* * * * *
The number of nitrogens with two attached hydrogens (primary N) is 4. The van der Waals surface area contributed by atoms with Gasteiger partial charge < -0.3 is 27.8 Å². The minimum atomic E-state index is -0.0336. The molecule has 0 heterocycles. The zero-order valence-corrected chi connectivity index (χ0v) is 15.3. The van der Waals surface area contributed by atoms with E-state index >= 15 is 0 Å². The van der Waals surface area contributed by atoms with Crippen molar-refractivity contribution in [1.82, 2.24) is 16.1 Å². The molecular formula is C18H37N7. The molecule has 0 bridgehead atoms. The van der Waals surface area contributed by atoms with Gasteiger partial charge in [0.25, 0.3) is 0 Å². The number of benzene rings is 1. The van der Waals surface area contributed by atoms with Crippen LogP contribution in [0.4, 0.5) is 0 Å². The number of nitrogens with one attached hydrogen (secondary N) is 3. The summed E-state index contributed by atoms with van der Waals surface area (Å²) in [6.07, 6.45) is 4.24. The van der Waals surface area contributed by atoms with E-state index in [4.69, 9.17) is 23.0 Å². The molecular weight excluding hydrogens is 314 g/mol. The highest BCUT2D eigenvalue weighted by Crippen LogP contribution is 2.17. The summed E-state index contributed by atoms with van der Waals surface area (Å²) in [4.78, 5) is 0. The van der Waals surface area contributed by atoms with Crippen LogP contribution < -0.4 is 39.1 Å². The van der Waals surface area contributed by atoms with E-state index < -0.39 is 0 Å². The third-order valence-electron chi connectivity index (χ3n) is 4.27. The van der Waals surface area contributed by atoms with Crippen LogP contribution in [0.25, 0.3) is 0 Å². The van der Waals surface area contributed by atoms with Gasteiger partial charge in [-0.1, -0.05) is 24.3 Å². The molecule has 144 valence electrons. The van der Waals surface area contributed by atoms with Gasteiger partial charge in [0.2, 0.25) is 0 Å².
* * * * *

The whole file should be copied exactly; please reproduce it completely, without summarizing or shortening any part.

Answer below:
The number of nitrogens with two attached hydrogens (primary N) is 4. The van der Waals surface area contributed by atoms with Gasteiger partial charge < -0.3 is 27.8 Å². The minimum atomic E-state index is -0.0336. The molecule has 0 heterocycles. The zero-order valence-corrected chi connectivity index (χ0v) is 15.3. The van der Waals surface area contributed by atoms with E-state index >= 15 is 0 Å². The van der Waals surface area contributed by atoms with Crippen molar-refractivity contribution in [1.82, 2.24) is 16.1 Å². The molecular formula is C18H37N7. The molecule has 0 bridgehead atoms. The van der Waals surface area contributed by atoms with Gasteiger partial charge in [0.25, 0.3) is 0 Å². The number of benzene rings is 1. The van der Waals surface area contributed by atoms with Crippen LogP contribution in [0.4, 0.5) is 0 Å². The number of nitrogens with one attached hydrogen (secondary N) is 3. The summed E-state index contributed by atoms with van der Waals surface area (Å²) in [6.07, 6.45) is 4.24. The van der Waals surface area contributed by atoms with E-state index in [4.69, 9.17) is 23.0 Å². The molecular weight excluding hydrogens is 314 g/mol. The highest BCUT2D eigenvalue weighted by Crippen LogP contribution is 2.17. The summed E-state index contributed by atoms with van der Waals surface area (Å²) in [4.78, 5) is 0. The van der Waals surface area contributed by atoms with Crippen LogP contribution < -0.4 is 39.1 Å². The van der Waals surface area contributed by atoms with E-state index < -0.39 is 0 Å². The third-order valence-electron chi connectivity index (χ3n) is 4.27. The van der Waals surface area contributed by atoms with Crippen LogP contribution in [0.25, 0.3) is 0 Å². The van der Waals surface area contributed by atoms with Gasteiger partial charge in [-0.1, -0.05) is 24.3 Å². The molecule has 144 valence electrons. The van der Waals surface area contributed by atoms with Gasteiger partial charge in [0.2, 0.25) is 0 Å².